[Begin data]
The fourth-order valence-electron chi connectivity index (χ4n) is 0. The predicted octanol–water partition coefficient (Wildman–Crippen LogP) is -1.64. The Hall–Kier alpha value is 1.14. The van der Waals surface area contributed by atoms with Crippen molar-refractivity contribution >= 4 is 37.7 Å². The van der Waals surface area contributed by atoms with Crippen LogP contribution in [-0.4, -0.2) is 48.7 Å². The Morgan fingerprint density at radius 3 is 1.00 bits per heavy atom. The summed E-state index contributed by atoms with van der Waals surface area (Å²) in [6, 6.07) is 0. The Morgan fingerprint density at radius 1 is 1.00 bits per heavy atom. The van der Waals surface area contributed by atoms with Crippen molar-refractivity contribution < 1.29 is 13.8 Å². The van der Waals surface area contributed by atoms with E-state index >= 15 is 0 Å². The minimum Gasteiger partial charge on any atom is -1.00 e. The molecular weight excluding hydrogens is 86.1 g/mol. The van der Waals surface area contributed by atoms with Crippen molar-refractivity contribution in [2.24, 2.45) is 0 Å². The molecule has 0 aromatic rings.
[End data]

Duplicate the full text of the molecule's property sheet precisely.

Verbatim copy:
The fourth-order valence-electron chi connectivity index (χ4n) is 0. The predicted octanol–water partition coefficient (Wildman–Crippen LogP) is -1.64. The Hall–Kier alpha value is 1.14. The van der Waals surface area contributed by atoms with Crippen molar-refractivity contribution >= 4 is 37.7 Å². The van der Waals surface area contributed by atoms with Crippen LogP contribution in [-0.4, -0.2) is 48.7 Å². The Morgan fingerprint density at radius 3 is 1.00 bits per heavy atom. The summed E-state index contributed by atoms with van der Waals surface area (Å²) in [6, 6.07) is 0. The Morgan fingerprint density at radius 1 is 1.00 bits per heavy atom. The van der Waals surface area contributed by atoms with Crippen molar-refractivity contribution < 1.29 is 13.8 Å². The van der Waals surface area contributed by atoms with E-state index >= 15 is 0 Å². The minimum Gasteiger partial charge on any atom is -1.00 e. The molecular weight excluding hydrogens is 86.1 g/mol. The van der Waals surface area contributed by atoms with Crippen molar-refractivity contribution in [2.24, 2.45) is 0 Å². The molecule has 0 aromatic rings.